An older woman leans on her tolly while she pushes it past a busy patio cafe.

Toronto, ON

It's still summer weather here in Toronto. Last year this time I was brand new to the city, bright eyed and bushy tailed! I am  as excited now about life and my future as I was then, keen and eagerly looking for opportunities! My first new friend in Toronto was also a photographer so we decide to grab our cameras and go explore. Tate is from Toronto, born and raised, and I am from Halifax (a town that is learning how to city) on the east coast of Canada so it was a great opportunity for him to show me streets of Toronto. The following is a collection of images from that hot afternoon and a bit of personal reflection. 

1. Just when you think you know what you want, another option can appear - stay focused but consider your options.

A pigeon in an alley, a kitchen worker holding a door open in the background.

We meandered down back alleys and snapped away happily at graffiti and grime. This particular image was intended to be just of the pigeon however as soon as I grabbed focus the door started to open. I reframed to include the person on their phone and got the shot. I like the shallow depth of field and the ambiguity of the person in the background.

2. Even in a city this big you can't hide dirty laundry so keep it clean always.

Laundry hangs from a back alley fire exit.

The back alleys also gave us a pause from the hustle and bustle of the streets. There were rarely any people in these back alleys, and because it's so sheltered from the street there was a lot less noise. It was sort of .... relaxing? I took my time with this shot, framed it up a couple different ways, but settled on this image. Just like the reprieve the alley was offering from the street, the imagery of personal artifacts was a break from the public content of passing cars, streets signs, advertisements and general city buzz.

3. You can't fix everything.

Red stencilled words "I don't know how to fix this" on blue chipping paint with a shadow of a open hand at the bottom.

We weaved our way in and out of streets, through alleys, through markets, chatting and shooting the whole time. We interacted with one another but very little with the rest of the world. You almost don't have to in a city this size, it's amazing how surrounded you can be by people but alone with yourself. Some of the small interactions we made were with space and art. I asked Tate to raise his hand, making this shadow for me. I love the way it turned out, it makes me picture reaching for a solution even when you don't know what that solution is.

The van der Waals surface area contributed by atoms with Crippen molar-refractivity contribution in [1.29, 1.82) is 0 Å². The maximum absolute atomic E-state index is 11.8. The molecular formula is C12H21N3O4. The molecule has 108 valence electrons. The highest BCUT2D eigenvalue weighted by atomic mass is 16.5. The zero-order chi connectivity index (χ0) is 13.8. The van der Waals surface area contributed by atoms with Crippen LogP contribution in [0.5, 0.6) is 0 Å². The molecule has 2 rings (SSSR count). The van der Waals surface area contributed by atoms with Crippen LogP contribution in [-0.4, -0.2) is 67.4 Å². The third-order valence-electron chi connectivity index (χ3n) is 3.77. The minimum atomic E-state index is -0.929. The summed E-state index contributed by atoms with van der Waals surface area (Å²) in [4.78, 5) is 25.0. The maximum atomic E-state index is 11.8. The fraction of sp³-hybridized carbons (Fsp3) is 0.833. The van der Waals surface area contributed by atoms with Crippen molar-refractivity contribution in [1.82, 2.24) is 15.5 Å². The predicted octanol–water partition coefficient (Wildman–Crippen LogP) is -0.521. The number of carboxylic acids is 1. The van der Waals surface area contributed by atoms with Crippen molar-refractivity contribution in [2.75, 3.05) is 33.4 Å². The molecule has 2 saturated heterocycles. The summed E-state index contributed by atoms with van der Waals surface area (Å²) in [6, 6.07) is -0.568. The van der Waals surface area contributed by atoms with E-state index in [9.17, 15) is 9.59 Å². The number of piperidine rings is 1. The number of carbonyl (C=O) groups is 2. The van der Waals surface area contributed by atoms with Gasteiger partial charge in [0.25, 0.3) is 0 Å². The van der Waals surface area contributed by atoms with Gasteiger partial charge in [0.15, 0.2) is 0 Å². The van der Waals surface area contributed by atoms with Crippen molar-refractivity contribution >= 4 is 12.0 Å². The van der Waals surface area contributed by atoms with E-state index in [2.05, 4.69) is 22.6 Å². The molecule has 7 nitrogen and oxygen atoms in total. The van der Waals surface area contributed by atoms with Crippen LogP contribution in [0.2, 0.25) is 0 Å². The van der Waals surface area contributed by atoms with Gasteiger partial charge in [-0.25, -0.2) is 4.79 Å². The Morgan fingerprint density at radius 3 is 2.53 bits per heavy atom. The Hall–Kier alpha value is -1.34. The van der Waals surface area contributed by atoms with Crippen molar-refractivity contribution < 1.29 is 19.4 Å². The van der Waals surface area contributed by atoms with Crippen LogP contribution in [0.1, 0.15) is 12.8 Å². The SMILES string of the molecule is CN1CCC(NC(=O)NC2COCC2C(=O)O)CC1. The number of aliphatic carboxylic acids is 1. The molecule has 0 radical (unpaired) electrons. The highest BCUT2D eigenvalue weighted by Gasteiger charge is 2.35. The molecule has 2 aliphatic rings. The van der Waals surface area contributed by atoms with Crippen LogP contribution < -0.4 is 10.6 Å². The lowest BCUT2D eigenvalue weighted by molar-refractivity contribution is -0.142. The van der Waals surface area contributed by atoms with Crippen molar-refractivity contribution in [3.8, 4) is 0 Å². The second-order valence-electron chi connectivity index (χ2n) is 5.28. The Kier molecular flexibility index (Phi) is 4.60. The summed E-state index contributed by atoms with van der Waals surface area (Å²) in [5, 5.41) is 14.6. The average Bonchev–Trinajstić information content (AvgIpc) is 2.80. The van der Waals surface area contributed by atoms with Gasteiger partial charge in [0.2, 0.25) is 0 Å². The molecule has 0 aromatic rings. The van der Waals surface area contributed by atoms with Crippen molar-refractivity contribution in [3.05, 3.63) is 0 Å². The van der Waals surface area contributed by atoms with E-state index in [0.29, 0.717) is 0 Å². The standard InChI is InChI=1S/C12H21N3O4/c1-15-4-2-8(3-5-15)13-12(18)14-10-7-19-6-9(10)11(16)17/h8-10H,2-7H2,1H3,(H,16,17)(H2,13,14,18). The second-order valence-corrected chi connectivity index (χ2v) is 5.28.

4. Reflections can tell you a lot.

Chaotic reflection in a cafe window.

Though people were always around, and we weren't interacting with them directly, it doesn't mean we weren't indirectly interacting with them. This man watched us cross the street towards him, I smiled and nodded at him as we got closer. From the reflection here I could tell he watched me frame up this shot and photograph him. Meanwhile he was looking directly at me. I don't think he realized I was taking a photograph that included him in the reflection.

5. There's no harm in asking for what you want/need.

A man with a wide brim hat, dark hair and sunglasses holding a black puppy.

Shooting on the street, surrounded by the public can sometimes encourage me to reach out and ask for an image. This particular day I asked two or three folks if I could photograph them, and two said no. This man said yes. I like shooting portraits on the street, it's usually a brief interaction and off I go. Sometimes it turns into more, they want to know why I want to take their photograph, or where they can see it, or maybe they enjoy photography too and they want to talk about that. I am open to engaging, it's nice to get to know the people you have photographs of, but it's not necessary. This exchange was "May I take a photo of you and your puppy." "Yes." -click, click click- "Thank you, cute puppy." "Thank you, have a good day." 

6. What you want isn't always what you end up with and that's okay.

A silhuetted of someone walking down a sunset lit street with a paper sun umbrella.

This image took some time. I was originally waiting for a cyclist that all seemed to disappear as soon as I decided that's what I wanted to photograph. I was so determined that's what I wanted that I didn't even notice this person coming. I peered through my viewfinder to check exposure, getting ready for all those imaginary cyclists, and just as I did this person started passing through my frame. I was pretty certain my settings were correct but I needed to act quickly or I would have surely missed this shot - so I pressed the shutter. A single image, better than I imagined. I am very pleased with this shot. 

 7. Look closer.

A woman pauses from reading the newspaper to observe the street outside her cluttered thrift shop.

I was first drawn to this space because of the clutter and textures of all the things for sale, it was the woman framed by the door that made this a strong image for me. I took one and knew right away I was pleased to I decided to push my luck and I got a little closer for a photo of just her. The photo below is before it registered that I was taking a photo of her. Her reaction wasn't a pleased one, but she just waved me off pleasantly, like she was too shy.

A closer moment of the woman in the door of her cluttered thrift shop.

Toronto is exciting! Especially for someone new here. There's so much, so many new sights, so many things, people, movements, ideas and opportunities etc .... I am grateful for my time and the success I've found here but looking forward to the next chapter of my life, closer to my roots, back home.